Two perspectives on the controversial Seattle income tax

Seattle city view - Photo credit: Kenny Pedersen

SEATTLE — Supporters of the controversial Seattle income tax are convinced it will survive. Those in opposition to the tax are confident it will fail. At a recent King County Council Regional Policy Committee meeting, King County leaders heard arguments on both sides.

John Burbank, executive director for the Economic Opportunity Institute, and Jason Mercier, Director of the Washington Policy Institute, discussed the issue and answered the committee's questions during the meeting.

“Mr. Burbank and I are both optimistic,” Mercier said. “He is optimistic that his provision will prevail and I am optimistic that the state Supreme Court will do the same thing that it has for the last 90 years (knock it down).”

The Seattle income tax has already run afoul of state law in King County court. But proponents are aiming the case at the state Supreme Court where they believe the court will change its legal interpretation.

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Pro-Seattle income tax

John Burbank and the Economic Opportunity Institute do more than just support the income tax. In fact, the organization is largely behind crafting it for Seattle leaders. Burbank argues that the state's system of taxation is lopsided and unfair.

“The most telling indicator is that if you are in the top 1 percent, you’ve already met your state and local tax obligation for the whole year as of today,” he said. “If you are in the bottom 20 percent, you will be working into March to meet your state and local tax obligations.”

Burbank said that the income tax problem began in 1932 when Washington residents voted 70.2 percent in favor of a progressive tax, but the state Supreme Court invalidated that decision in 1933. The court ruled 5-4 that income was property, therefore subjecting it to strict rules. Washington could impose an income tax now, but it would be a uniform 1 percent. Seattle, however, wants to set a different rate for different income levels.

“It’s time that we dismantled a century-old discriminatory tax system that weighs heavily on low-income and working-class residents and particularly people of color while enabling the affluent to skip out on significant contributions to public services,” Burbank said. “That is what we hope the legal findings of the state Supreme Court will enable.”

Anti-Seattle income tax

Opposite Burbank is Jason Mercier, the director of the Washington Policy Institute. Mercier notes that since the court decision in the 1930s, there have been six constitutional amendments to allow graduated income taxes — all have been rejected. There have also been four separate ballot measures to get around the law with an excise tax — they were also rejected.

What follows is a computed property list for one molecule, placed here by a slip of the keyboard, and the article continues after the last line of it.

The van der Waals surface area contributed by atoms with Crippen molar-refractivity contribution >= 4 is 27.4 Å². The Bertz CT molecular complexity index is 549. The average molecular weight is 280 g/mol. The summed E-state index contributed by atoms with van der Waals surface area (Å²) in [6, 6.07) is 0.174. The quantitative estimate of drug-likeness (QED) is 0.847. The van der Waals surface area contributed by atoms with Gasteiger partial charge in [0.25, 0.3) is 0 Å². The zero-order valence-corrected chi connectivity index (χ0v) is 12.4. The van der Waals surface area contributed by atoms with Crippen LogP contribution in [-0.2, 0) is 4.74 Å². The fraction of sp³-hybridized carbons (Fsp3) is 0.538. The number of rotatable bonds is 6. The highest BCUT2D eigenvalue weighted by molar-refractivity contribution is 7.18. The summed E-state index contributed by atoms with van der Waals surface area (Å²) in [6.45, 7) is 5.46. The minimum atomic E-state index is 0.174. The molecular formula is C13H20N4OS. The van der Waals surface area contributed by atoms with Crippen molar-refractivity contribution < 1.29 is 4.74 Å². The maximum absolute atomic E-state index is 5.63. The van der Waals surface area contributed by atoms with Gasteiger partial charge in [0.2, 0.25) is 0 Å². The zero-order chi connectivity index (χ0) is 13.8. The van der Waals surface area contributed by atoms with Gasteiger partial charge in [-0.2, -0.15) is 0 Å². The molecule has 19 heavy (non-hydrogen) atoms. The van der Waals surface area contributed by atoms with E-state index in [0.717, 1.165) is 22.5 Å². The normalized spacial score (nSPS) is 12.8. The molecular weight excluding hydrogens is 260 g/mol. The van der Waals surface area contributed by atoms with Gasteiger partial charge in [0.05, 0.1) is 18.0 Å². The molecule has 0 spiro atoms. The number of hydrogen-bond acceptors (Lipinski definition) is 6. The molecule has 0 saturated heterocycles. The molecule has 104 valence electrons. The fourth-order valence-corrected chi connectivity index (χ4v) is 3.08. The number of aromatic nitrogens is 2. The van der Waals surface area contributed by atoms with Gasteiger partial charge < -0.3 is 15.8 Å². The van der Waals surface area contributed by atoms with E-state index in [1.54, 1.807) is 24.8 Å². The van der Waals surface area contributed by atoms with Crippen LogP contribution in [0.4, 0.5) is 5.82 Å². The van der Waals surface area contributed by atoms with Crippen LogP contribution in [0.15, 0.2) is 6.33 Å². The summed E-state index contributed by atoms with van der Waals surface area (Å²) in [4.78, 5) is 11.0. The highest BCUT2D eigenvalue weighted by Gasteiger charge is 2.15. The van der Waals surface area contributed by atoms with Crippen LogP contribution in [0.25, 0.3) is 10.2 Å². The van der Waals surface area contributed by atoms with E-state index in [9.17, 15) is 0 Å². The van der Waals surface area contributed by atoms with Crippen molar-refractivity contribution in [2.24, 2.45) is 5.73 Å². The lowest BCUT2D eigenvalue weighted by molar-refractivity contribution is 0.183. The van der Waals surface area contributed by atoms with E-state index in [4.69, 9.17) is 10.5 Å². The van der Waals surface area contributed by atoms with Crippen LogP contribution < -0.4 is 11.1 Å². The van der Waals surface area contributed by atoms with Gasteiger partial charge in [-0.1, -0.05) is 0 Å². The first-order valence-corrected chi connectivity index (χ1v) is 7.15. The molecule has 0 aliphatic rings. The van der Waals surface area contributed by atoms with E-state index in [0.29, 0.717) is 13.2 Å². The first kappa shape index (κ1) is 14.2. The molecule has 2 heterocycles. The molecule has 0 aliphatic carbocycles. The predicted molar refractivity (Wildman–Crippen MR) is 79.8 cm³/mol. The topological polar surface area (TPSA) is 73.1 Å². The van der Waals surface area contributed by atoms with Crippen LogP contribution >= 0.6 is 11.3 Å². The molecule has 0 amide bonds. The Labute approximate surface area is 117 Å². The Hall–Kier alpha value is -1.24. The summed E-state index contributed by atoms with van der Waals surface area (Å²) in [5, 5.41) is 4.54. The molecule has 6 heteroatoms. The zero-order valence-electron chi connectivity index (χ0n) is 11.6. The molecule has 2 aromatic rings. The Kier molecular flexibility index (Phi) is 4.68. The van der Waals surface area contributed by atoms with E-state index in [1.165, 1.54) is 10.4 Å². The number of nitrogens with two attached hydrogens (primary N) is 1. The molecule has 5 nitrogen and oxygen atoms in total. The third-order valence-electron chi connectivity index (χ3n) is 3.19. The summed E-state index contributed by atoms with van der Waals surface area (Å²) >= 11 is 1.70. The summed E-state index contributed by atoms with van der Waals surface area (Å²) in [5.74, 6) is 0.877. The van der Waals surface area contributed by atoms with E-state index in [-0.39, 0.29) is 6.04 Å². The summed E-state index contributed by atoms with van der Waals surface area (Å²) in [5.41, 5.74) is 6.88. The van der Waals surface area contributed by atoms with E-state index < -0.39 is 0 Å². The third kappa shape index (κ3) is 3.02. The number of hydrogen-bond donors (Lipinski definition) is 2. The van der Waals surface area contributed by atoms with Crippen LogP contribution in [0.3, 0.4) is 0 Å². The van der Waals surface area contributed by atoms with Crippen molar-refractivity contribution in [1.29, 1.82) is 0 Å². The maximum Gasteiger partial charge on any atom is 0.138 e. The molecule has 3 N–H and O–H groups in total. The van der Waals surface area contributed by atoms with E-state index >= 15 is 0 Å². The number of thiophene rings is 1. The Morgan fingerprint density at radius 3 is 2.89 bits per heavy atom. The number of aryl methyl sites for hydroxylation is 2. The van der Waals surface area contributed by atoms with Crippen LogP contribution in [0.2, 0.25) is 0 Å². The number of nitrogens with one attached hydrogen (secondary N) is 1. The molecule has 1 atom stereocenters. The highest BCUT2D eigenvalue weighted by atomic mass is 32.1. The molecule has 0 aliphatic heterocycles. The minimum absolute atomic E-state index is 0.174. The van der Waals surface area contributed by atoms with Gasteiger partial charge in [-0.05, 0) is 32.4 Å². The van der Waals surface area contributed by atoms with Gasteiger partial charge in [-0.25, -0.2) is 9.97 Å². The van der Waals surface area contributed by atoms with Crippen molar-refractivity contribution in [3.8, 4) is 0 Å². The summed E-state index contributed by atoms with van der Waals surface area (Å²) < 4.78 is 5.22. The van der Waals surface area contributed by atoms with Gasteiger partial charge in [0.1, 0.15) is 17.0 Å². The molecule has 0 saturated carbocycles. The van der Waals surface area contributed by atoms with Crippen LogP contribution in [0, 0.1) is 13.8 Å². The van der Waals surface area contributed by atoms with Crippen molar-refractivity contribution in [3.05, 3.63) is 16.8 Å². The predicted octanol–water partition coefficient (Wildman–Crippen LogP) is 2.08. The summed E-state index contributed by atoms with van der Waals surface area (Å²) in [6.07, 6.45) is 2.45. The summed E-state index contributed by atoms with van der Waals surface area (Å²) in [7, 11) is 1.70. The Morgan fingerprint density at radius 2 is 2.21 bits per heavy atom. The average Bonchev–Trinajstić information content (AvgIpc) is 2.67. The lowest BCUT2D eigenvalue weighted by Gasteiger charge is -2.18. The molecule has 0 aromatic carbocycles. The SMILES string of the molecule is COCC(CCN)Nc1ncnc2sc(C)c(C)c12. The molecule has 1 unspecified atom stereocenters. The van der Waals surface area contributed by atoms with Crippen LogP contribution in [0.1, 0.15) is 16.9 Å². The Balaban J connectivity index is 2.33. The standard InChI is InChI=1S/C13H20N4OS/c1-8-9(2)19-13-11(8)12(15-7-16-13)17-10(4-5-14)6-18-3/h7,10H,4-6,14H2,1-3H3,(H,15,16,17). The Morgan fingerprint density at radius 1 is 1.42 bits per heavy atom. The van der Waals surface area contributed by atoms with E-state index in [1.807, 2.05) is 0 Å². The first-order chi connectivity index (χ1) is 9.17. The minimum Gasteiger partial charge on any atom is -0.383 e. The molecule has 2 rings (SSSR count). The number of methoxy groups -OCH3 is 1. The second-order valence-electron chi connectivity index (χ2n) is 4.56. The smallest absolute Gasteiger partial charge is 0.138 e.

“There have been 10 straight votes rejecting a statewide income tax,” Mercier said. “What’s a little bit new to this now is what is occurring at the local level. We also had an effort similar to Seattle’s in Olympia a few years ago. Just like with Seattle that did go to court … it was allowed to go to a vote and voters still rejected that measure.”

Despite residents’ rejection of this form of taxation, Mercier says that the city is attempting to go around them via the courts. He argues that changes to taxation should be done through elected representatives in the Legislature, not by judges.

Two questions about the Seattle income tax
Algona Mayor Dave Hill wanted clarification on who will pay the tax, which is a 2.25 percent tax on single people earning more than $250,000 and couples earning more than $500,000. But what if they work in Seattle and do not live in the city?

In short, if you don’t live in Seattle at least half of the year, you are not subject to the tax.

“Let’s say you work at Amazon and you live on Bainbridge Island — you are not paying this tax,” Burbank said.

“That would actually bring up a question: Would this actually encourage people to move to your town?” he added. “It’s a funny thing because 2.25 percent above $500,000 is not really a lot of money. Especially when you consider moving costs, closing costs, selling one house, buying another house, and then sitting in traffic for an hour or two hours a day versus living in Seattle.”

A second question was posed by King County Councilmember Jeanne Kohl-Welles, who said she was very disturbed by Washington’s regressive tax system; that the top-earning residents can easily pay off their tax burden within days, while the rest take months. Despite the two men having differing opinions on the issue, how can this be remedied?

“I have understood that we have the most regressive tax system in this country, do you believe that is accurate?” Kohl-Welles asked.

“I would say that according to the information from the Institute for Taxation and Economic Policy, we do have the most regressive tax system in the country,” Burbank said. “And the Legislature made it even more regressive with their passage of an increase in the property tax to fund K-12 education.”

Mercier had two recommendations.

“The first one is to stop making it worse,” he said. “Don’t exacerbate the problem by passing new excise taxes that have disproportionate impacts; the soda taxes and things of that nature. The second thing is rather than inject new forms of taxation that are high in volatility, target your relief. We’ve seen this with an act in Olympia with the working family rebate.”